AMMAN, Jordan (AP) – Pope Benedict XVI on Friday headed for Jordan, where he will begin his first Middle East visit as a self-proclaimed pilgrim of peace but could face criticism from Muslims still upset over past comments he made about the Prophet Muhammad.
Jordan’s powerful Muslim Brotherhood has demanded Benedict apologize ahead of his visit for his September 2006 speech in which he quoted a Medieval text that characterized some of Muhammad’s teachings as “evil and inhuman,” particularly “his command to spread by the sword the faith.”
The pope has already said he was “deeply sorry” over the reaction to his speech and that the passage he quoted did not reflect his own opinion. But he has not issued a public apology as demanded by the Brotherhood, setting the stage for potential conflict with Jordan’s largest opposition group when he arrives in Amman on Friday.
Vatican spokesman Federico Lombardi said the Vatican has made all possible clarifications, telling Associated Press Television News that “we cannot continue until the end of the world to repeat the same clarifications.”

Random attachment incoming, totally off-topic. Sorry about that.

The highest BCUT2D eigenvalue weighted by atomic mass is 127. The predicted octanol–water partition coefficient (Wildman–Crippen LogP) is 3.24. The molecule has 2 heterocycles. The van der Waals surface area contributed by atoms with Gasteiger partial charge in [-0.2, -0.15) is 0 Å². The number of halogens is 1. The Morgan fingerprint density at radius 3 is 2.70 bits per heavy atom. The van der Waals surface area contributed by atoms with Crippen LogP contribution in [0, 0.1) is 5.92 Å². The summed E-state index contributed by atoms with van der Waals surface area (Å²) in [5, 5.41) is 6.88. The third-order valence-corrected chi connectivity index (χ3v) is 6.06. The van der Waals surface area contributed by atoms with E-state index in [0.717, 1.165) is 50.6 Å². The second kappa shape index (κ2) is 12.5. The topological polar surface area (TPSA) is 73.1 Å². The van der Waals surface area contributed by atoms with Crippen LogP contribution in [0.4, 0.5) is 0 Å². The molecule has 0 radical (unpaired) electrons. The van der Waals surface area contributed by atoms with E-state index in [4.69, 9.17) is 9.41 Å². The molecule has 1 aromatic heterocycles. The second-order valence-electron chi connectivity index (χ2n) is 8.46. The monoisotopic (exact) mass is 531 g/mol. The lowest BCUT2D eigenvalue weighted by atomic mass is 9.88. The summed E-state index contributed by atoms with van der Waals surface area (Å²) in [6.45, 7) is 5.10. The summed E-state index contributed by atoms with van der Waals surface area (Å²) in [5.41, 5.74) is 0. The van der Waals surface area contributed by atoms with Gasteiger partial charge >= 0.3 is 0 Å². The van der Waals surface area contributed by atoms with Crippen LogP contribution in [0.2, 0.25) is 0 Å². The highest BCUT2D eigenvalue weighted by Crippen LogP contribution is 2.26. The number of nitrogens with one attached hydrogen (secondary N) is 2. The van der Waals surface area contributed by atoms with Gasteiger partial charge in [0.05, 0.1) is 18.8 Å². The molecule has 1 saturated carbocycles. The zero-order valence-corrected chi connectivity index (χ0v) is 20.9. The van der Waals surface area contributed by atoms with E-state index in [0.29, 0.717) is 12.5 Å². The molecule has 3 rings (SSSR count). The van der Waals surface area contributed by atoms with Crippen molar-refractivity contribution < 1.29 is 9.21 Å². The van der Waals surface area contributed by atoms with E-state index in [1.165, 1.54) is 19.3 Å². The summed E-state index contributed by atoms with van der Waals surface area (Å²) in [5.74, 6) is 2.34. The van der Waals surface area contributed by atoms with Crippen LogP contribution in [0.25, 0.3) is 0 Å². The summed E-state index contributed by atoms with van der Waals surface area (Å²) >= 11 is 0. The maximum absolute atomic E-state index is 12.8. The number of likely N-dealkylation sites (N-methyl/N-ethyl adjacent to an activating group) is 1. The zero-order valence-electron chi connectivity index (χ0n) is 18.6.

The pope set off for Jordan from Rome on Friday and is also scheduled to visit Israel and the Palestinian territories during his weeklong Middle East tour. Benedict’s three-day stay in Jordan is his first visit to an Arab country as pope.
During his time in Jordan, Benedict is scheduled to meet with Muslim religious leaders at Amman’s largest mosque, his second visit to a Muslim place of worship since becoming pope in 2005. He prayed in Istanbul’s famed Blue Mosque, a gesture that helped calm the outcry over his remarks. He is also expected to meet with King Abdullah and Queen Rania, as well as Iraqi Christians driven from their homeland by violence.